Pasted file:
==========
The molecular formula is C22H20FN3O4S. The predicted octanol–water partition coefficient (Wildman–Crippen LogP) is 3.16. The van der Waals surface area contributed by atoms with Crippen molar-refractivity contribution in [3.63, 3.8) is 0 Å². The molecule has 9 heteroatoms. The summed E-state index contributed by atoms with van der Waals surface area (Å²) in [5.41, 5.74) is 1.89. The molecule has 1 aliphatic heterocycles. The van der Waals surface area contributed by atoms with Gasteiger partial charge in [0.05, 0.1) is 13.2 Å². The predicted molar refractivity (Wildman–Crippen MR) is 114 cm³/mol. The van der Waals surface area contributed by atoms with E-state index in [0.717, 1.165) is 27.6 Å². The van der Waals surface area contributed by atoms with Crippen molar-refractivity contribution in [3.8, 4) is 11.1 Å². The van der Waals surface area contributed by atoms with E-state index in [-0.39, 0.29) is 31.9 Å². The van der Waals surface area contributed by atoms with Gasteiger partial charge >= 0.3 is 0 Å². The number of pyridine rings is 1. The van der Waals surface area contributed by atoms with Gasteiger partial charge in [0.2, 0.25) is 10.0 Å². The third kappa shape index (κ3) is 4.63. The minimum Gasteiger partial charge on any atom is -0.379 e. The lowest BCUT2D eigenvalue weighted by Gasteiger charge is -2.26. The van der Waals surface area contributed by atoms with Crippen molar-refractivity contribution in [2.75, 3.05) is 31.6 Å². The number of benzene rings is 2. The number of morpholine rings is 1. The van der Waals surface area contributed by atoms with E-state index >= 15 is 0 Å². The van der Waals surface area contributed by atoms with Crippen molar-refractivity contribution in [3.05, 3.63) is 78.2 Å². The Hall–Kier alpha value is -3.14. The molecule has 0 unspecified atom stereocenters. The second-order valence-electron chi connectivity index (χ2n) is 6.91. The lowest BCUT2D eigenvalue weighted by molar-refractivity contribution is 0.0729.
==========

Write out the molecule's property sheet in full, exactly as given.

The molecular formula is C22H20FN3O4S. The predicted octanol–water partition coefficient (Wildman–Crippen LogP) is 3.16. The van der Waals surface area contributed by atoms with Crippen molar-refractivity contribution in [3.63, 3.8) is 0 Å². The molecule has 9 heteroatoms. The summed E-state index contributed by atoms with van der Waals surface area (Å²) in [5.41, 5.74) is 1.89. The molecule has 1 aliphatic heterocycles. The van der Waals surface area contributed by atoms with Gasteiger partial charge in [0.05, 0.1) is 13.2 Å². The predicted molar refractivity (Wildman–Crippen MR) is 114 cm³/mol. The van der Waals surface area contributed by atoms with E-state index in [0.717, 1.165) is 27.6 Å². The van der Waals surface area contributed by atoms with Crippen molar-refractivity contribution in [3.8, 4) is 11.1 Å². The van der Waals surface area contributed by atoms with E-state index in [-0.39, 0.29) is 31.9 Å². The van der Waals surface area contributed by atoms with Gasteiger partial charge >= 0.3 is 0 Å². The number of pyridine rings is 1. The van der Waals surface area contributed by atoms with Gasteiger partial charge in [0.2, 0.25) is 10.0 Å². The third kappa shape index (κ3) is 4.63. The minimum Gasteiger partial charge on any atom is -0.379 e. The lowest BCUT2D eigenvalue weighted by Gasteiger charge is -2.26. The van der Waals surface area contributed by atoms with Crippen molar-refractivity contribution in [2.75, 3.05) is 31.6 Å². The number of benzene rings is 2. The number of morpholine rings is 1. The van der Waals surface area contributed by atoms with E-state index >= 15 is 0 Å². The van der Waals surface area contributed by atoms with Crippen molar-refractivity contribution in [3.05, 3.63) is 78.2 Å². The Hall–Kier alpha value is -3.14. The molecule has 0 unspecified atom stereocenters. The second-order valence-electron chi connectivity index (χ2n) is 6.91. The lowest BCUT2D eigenvalue weighted by molar-refractivity contribution is 0.0729.